Idea -> Tools or Tools -> Idea?

I’ve gone back and forth on Direct Response Marketing.

I’ve used it myself, invested in learning how to use it better, had an emotional messy breakup with it, considered it the devil, and (I hope) come around to a more reasoned, balanced view of where it fits into our world as indie experts.

I’m still working on that last part, but this leads me to consider reversing the assumed buy-in -> purchase tools order we’ve been considering here. It might be easier to use the good parts of DR marketing to sell tools rather than use the good parts of Direct Response Marketing to try to sell ideas. (In fact, the latter might not be possible at all.) And if that’s true, then what would it look like to use the good parts of Direct Response to sell tools that are somehow a fractal of or a holon of the larger idea?

It feels mercenary and sterile, but the idea of “acquiring” or “recruiting” “converts” for the idea is useful, because it gets us thinking about how we design and resource our “acquisition effort”.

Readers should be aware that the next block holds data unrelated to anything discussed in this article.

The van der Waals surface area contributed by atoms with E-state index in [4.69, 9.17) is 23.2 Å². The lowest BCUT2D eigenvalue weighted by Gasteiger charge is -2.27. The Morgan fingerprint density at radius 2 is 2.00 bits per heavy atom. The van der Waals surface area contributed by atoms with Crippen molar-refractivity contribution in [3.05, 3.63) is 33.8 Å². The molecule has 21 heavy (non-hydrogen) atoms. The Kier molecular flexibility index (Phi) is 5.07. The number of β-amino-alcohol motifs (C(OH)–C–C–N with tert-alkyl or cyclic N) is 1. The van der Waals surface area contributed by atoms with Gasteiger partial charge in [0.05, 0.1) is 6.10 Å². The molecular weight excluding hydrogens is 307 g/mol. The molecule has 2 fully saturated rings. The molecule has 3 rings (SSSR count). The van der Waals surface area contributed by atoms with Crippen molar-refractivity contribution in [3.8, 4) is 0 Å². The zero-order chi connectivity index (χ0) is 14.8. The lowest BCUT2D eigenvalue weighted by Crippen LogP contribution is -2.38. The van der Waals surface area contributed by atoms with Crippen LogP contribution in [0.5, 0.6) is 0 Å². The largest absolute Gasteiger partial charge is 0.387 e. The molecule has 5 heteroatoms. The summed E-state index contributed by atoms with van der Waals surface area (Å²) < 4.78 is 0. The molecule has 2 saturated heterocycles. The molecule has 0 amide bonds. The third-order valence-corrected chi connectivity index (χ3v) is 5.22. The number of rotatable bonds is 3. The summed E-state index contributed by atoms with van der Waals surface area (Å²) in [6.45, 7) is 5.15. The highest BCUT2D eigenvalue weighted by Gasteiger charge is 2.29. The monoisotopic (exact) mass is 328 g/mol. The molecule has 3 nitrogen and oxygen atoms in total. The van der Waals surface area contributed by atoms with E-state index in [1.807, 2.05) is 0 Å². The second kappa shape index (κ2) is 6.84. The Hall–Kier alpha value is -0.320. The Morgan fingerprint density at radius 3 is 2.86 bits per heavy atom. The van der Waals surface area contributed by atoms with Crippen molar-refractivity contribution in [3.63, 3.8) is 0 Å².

This leads me to wonder about — and set up a whole pop-up email list exploring the possibility of — having the idea but not really trying to “acquire converts” for it, but instead thinking about the tools that support the idea and wondering whether the way we design and sell those tools maybe could perform the acquisition of converts FOR US.

In other words: what if someone buying a tool with no real understanding of the idea it connects to gets value from using the tool and gets introduced to the larger idea and that somehow leads to a virtuous cycle? Is this even possible? It certainly seems like, if it is, it would be a wonderful way to design a business.

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